The Worst Crypto Stories of 2022
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The Worst Crypto Stories of 2022

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From massive hacks and a stablecoin collapse to bankrupt investment platforms and the criminal case against FTX's Sam Bankman-Fried, crypto's self-inflicted wounds were the worst.

The Worst Crypto Stories of 2022

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If there was ever an annus horribilis in crypto, 2022 was it.

A crushing bear market made worse by three big disasters that arguably helped chop as much as $25,000 off the price of Bitcoin beyond what it would have lost led to a year in which more than half of all Bitcoin owners are in the red.

Beyond that, the industry's name is mud in Congress just as a big regulatory push is beginning, crypto hacks not only soared but affected huge numbers of victims, and millions of investors have been crushed by poorly managed lending projects and what seems to be criminal mismanagement if not outright theft by what was the second-largest cryptocurrency exchange in the world.

Here's a countdown of the 22 worst stories in crypto this year, with fingers crossed for 2023.

22. Virgil Griffith Goes to Jail

This one is as much sad as bad, with now former Ethereum developer Virgil Griffith's trip to a North Korean crypto conference three years earlier ending with a 63-month jail term on April 12. Griffith claimed he'd visited — after being refused State Department permission — in violation of sanctions as a sort of peace gesture and only spoke of basic crypto concepts easily available online (and because of Obsessive-Compulsive Personality Disorder and Narcissistic Personality Disorder, his lawyer said.)

Citing an FBI agent present at the conference, the U.S. Justice Department said he gave presentations that include using cryptocurrencies to avoid sanctions and launder money, as well as use smart contracts in nuclear weapons talks.

21. The (Brief) Return of Michael Patryn

Crypto has a long memory. One of those it remembered is Michael Patryn, who had in his past spent 18 months in federal prison for credit card fraud, burglary, grand larceny and computer fraud. More to the point, he'd also been a co-founder of QuadrigaCX, the Canadian exchange that failed after the (reported) death of its CEO, Gerald Cotten.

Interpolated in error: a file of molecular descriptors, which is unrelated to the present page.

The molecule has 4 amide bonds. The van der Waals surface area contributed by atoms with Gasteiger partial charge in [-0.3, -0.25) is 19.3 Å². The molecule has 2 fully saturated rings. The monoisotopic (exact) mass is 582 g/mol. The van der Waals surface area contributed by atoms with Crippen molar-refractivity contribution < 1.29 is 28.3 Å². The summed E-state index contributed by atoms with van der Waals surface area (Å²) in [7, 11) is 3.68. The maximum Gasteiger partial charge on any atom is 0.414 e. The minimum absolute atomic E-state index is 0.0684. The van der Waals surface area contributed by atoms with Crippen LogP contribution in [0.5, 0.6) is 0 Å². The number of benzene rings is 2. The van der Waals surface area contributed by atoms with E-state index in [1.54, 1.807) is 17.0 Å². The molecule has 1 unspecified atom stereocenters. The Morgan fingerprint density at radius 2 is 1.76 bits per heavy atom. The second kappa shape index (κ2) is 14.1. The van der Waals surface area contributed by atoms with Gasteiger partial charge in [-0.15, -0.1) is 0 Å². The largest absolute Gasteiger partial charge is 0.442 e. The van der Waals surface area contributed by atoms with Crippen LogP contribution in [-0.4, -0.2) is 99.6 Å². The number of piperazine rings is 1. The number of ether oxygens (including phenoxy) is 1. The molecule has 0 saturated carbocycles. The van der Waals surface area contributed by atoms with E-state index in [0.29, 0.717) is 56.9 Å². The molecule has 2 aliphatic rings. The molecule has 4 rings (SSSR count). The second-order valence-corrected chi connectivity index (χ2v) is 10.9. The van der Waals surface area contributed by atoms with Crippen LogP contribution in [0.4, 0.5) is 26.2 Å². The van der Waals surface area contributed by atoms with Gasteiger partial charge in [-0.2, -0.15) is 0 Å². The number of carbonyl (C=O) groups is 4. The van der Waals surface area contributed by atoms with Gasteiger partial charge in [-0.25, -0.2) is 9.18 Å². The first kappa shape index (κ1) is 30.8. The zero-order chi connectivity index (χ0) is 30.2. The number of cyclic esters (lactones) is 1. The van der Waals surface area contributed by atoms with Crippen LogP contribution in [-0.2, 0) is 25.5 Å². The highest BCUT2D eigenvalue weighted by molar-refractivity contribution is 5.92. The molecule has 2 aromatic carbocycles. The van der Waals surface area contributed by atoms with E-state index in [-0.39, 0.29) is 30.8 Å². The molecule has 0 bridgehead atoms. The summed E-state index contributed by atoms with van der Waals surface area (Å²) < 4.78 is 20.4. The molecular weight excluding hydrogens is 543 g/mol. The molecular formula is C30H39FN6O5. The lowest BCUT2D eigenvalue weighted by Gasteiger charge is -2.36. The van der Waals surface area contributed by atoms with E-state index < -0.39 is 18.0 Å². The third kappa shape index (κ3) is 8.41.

While Patryn had departed years earlier, and was never accused of any wrongdoing in that case, customers were first told that Cotten died without leaving anyone the passwords to the exchange's cold wallets with their $190 million, and then that they were empty and the exchange had become a Ponzi after his bad bets on the market.

Still, it did not go over well when someone revealed that Patryn was 0xSifu, treasury manager of the Wonderland DeFi protocol. Co-founder Daniele Sestagalli said he knew of Patryn's past — but had believed in giving second chances. The Wonderland community did not, and Patryn was asked to step down. At that point the damage to a once-strong community was enough that Sestagalli held a vote on whether to move ahead or shut down and return members' funds. While "move ahead" was winning 55% to 45%, he said that showed the community was too deeply split and closed Wonderland down.

20. Tesla Sells 75% of Its Bitcoin

Back before he bought Twitter, Elon Musk had in years past shown he could move the Bitcoin market with a tweet, not just his memecoin favorite Dogecoin. As the company's $1.5 billion Bitcoin buy had been a huge vote of confidence by a mainstream corporation in good times, dumping it for $936 million could be seen as a huge vote of no confidence as crypto winter deepened. It was heavily criticized as such by another big corporate Bitcoin buy, MicroStrategy's Michael Saylor. But, Musk said it was just the need for liquidity as COVID shutdowns hit China.

19. Celebrity Endorsers Flame Out

Celebrities have not had good luck endorsing crypto. From quarterback Tom Brady to actor Larry David, there's been a backlash since crypto winter hit — which got a lot worse as the exchange many had endorsed was free-spending FTX. Sam Bankman-Fried allegedly stole billions from his customers while dishing out big paychecks to big names and bigger stadiums.
Many, like tennis star Naomi Osaka, were paid in price-collapsed crypto, but the worst hit has likely been taken by Hall of Fame shoo-in Brady, who flamethrower-wielding endorsements appeared to have been paid for with a now-valueless equity stake.
Adding insult to injury, many of them are being investigated by Texas' securities regulator for failing to reveal the amount they were paid — although in the spring a self-styled "on-chain sleuth" revealed a list that he claimed detailed payments — which is required by the Securities Act. That just brought Kim Kardashian a $1 million fine by the Securities and Exchange Commission (SEC), and others seem likely to follow. A Federal Trade Commission investigation is in the works, and, of course, there's an investor lawsuit as well.

18. Green Backlash

While it was beaten back in the EU's Markets in Cryptoassets (MiCA) bill, a push by Green lawmakers to ban Bitcoin outright because of the country-sized environmental cost isn't over. Not only have they promised to pursue it, the European Central Bank (ECB) said BTC is on the "road to irrelevance." and mining bans are growing — including one in New York state that finally passed — and even a White House report has brought it up. And with the Ethereum Merge to Proof-of-Stake having successfully eliminated ETH's environment impact, it's harder to say the same can't be done for Bitcoin.